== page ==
Brent Ozar on Improving Productivity with SQL Server

by Anand Narayanaswamy on Feb 26, 2013 |

Brent Ozar, SQL Server Consultant, recently published seven techniques which every SQL Server developer should follow in their day-today programming tasks. According to Brent, developers should avoid the usage of ORDER BY clause as far as possible and advises developers to sort data by consuming all query results into the app memory.

If you database performs some work such as processing, sorting, loading, caching then you should ideally use a separate databases for each task. Brent suggests you to put these databases in simple recovery mode and backup it once daily.

He also suggest you to make effective use of Dynamic Management Views (DMVs) and advises you to use 3 different connection strings in your app for various scenarios such as connection for writes, reads, data which are 5-15 minutes old and for data as of yesterday.  According to Brent, the first connection string scenario is difficult to scale as we don't have a lot of options in SQL Server to scale out multiple servers that handle writes.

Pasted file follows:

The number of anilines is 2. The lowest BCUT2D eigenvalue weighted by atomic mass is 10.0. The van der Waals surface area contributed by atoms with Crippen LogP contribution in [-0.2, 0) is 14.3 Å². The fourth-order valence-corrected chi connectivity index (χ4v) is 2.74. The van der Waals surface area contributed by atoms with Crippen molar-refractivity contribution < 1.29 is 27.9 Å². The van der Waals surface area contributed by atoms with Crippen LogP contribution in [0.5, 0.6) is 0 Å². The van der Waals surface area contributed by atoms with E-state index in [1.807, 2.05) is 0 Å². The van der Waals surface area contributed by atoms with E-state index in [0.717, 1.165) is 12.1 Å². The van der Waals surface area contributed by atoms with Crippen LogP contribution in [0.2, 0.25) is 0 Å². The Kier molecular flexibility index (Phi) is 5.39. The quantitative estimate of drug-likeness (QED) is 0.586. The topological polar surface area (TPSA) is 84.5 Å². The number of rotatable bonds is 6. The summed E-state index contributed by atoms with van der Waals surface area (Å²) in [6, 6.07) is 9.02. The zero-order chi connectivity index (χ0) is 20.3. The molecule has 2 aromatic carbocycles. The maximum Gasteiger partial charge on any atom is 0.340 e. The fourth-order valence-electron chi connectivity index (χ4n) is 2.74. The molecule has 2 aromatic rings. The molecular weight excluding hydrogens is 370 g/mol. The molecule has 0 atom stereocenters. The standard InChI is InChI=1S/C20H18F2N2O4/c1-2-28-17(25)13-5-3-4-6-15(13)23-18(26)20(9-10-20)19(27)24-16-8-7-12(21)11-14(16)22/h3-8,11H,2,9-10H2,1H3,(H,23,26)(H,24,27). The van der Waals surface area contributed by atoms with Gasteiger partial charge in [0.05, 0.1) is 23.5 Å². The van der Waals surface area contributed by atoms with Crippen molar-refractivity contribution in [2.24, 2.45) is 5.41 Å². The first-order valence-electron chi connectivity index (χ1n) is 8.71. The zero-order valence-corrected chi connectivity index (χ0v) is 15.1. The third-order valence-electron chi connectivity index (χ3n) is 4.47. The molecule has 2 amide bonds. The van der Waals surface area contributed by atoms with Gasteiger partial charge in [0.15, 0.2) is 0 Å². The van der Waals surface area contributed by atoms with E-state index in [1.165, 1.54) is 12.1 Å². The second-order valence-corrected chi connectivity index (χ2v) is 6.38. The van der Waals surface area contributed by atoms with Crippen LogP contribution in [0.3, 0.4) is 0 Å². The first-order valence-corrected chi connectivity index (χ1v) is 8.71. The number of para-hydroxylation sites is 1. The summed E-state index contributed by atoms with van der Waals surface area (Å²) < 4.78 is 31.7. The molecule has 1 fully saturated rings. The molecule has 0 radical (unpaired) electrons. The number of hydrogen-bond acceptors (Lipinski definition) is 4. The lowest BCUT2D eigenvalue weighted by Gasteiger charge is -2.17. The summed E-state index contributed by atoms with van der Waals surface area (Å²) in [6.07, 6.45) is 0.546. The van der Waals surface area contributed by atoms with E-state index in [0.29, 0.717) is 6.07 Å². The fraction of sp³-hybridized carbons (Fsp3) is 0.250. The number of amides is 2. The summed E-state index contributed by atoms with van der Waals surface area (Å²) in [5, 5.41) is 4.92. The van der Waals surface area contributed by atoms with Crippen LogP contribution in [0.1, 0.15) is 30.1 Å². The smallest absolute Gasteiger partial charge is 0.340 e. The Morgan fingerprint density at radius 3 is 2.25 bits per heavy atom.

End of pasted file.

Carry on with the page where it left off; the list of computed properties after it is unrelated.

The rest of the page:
"Read-Committed Snapshot Isolation is a better choice than With(Nolock) for your app because it gets you consistent data with less blocking hassles," says Brent.

According to Brent, you should not refer to old editions of books and online articles as they are not regularly updated.  "When you read something that sounds like good advice, I like to try the Anti-Doctor-Phil strategy," says Brent.

Finally, Brent suggests you to make use of stored procedures and views instead of functions if you want to reuse code. He says that functions has huge performance drawbacks in the database tier.

Several developers doesn't agree to Brent's tips.

Tyler Burd

I disagree with #2 ("Avoid ORDER BY; sort in the app instead") without any stipulations.

Brent replied to Tyler's remarks:

why not consume the entire dataset down to the app tier and cache it there?

Few developers also posted comments against Brent's suggestion to avoid functions and make use of views or stored procedures.

Do you agree/disagree with Brent's tips and suggestions? Post your comments and InfoQ will make sure to reach out to Brent to address them?

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